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History and Government
Foreign Issues that Affect the United States
with Brooks/ Regnery
Two politically knowlegable gentlemen, the liberal Stephen Brooks and the conservative Al Regnery, will have an intelligent, rational--and friendly--discussion of four foreign issues that affect the United States including China trade and immigration.
Stephen Brooks is a retired attorney who lives full-time in Rappahannock County with his wife. He practiced law in New York from 1971 to 2011, at different times, in public interest, private and governmental settings. He served as staff director for the Minority (Democrats) in the New York State Senate and was president of a Reform Democratic Club on Manhattan’s Upper West Side. Currently, he is a member of the executive committee of the New York State Bar Association’s Task Force on Family Court and a board member of Rappahannock’s Foothills Forum. Stephen is a graduate of Georgetown University Law School and George Washington University.
Al Regnery has been in the Republican political fray for more than 40 years. He is a lawyer, was counsel to the Senate Judiciary Committee during the late 1970s, served in the Reagan Justice Department, was president and publisher of a book publishing company that published many political books, later publisher of a political magazine. He has written one book on U.S. politics and hundreds of op-eds and articles, given many lectures and interviews, and still believes the system works.
Poland's History and Culture from its Beginnings to the Present Day
with Casey Eitner
This class will present an overview of Poland from its founding in the 9th century through its zenith as a major European power and subsequent loss of sovereignty for 125 years, to its recreation in the 20th century, its WW II, Cold War and Solidarity experience, its dramatic 21st century growth, and the current polarization between nationalist populism and progressive democracy. Included will be plenty of images of its past, current sites and cultural landmarks, and samples of its food.
Casimir (Casey) Eitner was born in a Polish refugee camp in Africa of parents who lived through Soviet labor camps and an escape to Iran. He is actively writing a history of his family, with frequent visits to Poland where he works with historians and archivists. The experiences of his family are deeply embedded in 20th century Polish history. His paternal grandfather was a police commander murdered by the Russians in the Katyn Massacre of 1940. His maternal grandfather was a homesteader on the Russian border, awarded the land for having fought in the Polish Bolshevik War of 1919-1921.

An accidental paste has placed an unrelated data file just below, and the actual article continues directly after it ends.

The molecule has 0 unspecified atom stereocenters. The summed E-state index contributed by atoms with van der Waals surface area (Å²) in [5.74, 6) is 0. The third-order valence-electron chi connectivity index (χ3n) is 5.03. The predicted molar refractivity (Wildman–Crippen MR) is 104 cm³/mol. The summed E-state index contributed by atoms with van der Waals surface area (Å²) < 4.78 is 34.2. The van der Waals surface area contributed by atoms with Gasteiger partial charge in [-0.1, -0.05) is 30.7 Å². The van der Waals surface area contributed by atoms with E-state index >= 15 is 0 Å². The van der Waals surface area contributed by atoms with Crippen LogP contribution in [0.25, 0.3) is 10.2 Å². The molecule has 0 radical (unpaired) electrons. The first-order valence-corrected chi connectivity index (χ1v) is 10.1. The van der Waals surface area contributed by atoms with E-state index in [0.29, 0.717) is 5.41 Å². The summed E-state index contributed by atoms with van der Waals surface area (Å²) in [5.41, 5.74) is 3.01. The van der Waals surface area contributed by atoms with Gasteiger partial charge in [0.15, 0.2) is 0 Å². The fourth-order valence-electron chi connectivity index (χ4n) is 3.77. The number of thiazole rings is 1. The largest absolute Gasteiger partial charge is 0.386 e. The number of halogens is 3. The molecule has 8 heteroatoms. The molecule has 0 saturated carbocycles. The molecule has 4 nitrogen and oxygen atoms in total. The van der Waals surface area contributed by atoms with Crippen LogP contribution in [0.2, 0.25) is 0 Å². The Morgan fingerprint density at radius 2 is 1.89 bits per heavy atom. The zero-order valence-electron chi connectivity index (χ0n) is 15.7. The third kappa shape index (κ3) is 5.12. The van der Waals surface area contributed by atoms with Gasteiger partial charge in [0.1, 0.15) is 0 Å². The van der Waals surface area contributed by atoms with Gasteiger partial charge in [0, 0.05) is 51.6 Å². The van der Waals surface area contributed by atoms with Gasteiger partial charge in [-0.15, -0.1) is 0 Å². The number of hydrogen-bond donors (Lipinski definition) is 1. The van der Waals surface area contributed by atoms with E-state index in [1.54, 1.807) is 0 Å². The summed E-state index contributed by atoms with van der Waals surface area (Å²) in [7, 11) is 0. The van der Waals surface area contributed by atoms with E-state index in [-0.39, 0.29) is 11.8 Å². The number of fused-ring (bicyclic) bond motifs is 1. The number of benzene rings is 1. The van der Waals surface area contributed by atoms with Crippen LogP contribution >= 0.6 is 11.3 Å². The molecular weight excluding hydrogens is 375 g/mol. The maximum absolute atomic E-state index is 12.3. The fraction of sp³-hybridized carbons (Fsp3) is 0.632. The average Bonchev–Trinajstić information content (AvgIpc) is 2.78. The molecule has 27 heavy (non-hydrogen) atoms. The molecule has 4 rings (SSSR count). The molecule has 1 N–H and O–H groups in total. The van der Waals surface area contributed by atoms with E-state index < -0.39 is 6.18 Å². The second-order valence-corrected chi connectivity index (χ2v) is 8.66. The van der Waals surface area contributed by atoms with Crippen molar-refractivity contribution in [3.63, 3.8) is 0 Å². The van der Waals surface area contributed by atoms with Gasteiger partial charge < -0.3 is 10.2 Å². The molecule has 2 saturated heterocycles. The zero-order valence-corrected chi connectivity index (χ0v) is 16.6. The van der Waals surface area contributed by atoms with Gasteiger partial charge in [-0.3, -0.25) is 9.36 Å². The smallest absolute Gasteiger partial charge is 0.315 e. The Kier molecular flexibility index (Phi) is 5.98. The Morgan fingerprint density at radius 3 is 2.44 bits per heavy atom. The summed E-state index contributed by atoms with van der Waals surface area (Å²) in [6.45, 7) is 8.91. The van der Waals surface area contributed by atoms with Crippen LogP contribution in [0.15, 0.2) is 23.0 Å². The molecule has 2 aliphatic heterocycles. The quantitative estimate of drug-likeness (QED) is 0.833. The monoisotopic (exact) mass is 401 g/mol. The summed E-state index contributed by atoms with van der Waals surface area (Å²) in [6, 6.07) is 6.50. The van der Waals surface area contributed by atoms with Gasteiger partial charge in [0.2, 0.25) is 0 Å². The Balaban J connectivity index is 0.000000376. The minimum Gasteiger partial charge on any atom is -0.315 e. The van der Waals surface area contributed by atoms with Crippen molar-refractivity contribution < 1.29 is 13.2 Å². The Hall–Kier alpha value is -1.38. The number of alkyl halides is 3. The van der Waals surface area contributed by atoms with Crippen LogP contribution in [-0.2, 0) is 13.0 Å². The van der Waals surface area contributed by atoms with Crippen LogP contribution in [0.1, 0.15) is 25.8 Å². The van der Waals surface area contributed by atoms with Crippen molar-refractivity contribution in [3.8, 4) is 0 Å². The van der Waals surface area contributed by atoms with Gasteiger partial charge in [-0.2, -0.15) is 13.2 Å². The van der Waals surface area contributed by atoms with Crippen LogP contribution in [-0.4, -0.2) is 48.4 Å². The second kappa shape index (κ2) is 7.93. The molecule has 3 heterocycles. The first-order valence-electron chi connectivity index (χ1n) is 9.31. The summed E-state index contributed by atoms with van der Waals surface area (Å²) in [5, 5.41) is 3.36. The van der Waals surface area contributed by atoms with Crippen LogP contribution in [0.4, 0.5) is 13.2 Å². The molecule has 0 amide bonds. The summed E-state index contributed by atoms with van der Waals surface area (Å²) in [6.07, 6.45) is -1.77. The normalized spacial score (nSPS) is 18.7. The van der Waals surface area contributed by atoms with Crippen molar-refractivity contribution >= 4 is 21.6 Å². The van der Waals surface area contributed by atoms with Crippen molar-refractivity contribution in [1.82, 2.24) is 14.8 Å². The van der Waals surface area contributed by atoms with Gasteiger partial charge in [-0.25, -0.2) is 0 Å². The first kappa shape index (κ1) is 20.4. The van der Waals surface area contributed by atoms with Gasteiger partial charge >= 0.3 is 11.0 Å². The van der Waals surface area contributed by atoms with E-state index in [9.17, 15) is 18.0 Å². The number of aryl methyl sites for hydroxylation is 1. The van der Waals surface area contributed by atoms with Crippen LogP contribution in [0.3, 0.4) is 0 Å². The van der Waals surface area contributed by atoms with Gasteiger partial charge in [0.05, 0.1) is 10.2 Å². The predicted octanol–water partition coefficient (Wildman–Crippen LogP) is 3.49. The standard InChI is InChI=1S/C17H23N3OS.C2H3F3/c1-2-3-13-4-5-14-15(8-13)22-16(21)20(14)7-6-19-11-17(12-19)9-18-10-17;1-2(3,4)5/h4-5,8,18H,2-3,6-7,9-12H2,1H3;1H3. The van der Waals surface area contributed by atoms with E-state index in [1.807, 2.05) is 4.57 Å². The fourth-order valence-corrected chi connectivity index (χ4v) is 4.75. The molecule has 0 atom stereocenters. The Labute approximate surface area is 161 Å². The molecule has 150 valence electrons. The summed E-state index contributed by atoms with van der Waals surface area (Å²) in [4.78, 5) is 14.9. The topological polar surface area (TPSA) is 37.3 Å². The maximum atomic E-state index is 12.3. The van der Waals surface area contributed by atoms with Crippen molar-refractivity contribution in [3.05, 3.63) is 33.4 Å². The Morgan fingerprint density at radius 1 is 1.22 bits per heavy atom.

Note: This class will meet every two weeks on four Thursdays: October 10, 24, November 7 and 21, from 3 to 4:30 p.m. The first class has been changed to October 17.
with Tim Nolan
This class will provide a detailed look at Iran over 4 consecutive weekly classes. The first class will cover recent Iranian history that influences Iran today, beginning in 1921 with the revolution that established the Pahlavi dynasty and ending in 2012 with the election of Iran’s current president, Hassan Rouhani. This period is important because many events in today’s Iran are being driven by events that occurred over this time period. The remaining 3 classes will focus on understanding Iran from 2012 to the present, and will include Iranian society and religion, the country’s government, important Iranian institutions, the economy, the military, and Iran’s nuclear program--as much as we know about it. We’ll also spend time looking at key persons and organizations in Iran that influence the country’s domestic situation now and in its international relations. Also, internationally, we’ll cover Iran’s geo-political and economic relationships with the Middle East region, the U.S., and other countries in the world that have a significant relationship with Iran. My approach to this class is to use primarily visual media like maps, graphics, video, and also group discussion. I welcome questions during each class, and your own observations about Iran’s past, present, and your thoughts about its future will help contribute to each class.
Tim Nolan was a CIA intelligence officer until his retirement. Prior to that, he worked for the Saudi Arabian Government and for the UN as a development economist. He has provided intelligence and analysis throughout the Middle East including Iraq, Iran, Syria, Lebanon, Saudi Arabia, Kuwait, Yemen, and Egypt. He also lived and worked in Saudi Arabia for 17 years where he became familiar with Islam, studied Saudi society, and learned conversational Arabic. He also traveled throughout the region as part of his job and also as a tourist. He has taught many classes at Portland State University, the University of Maryland University College (European Division), and Strayer University.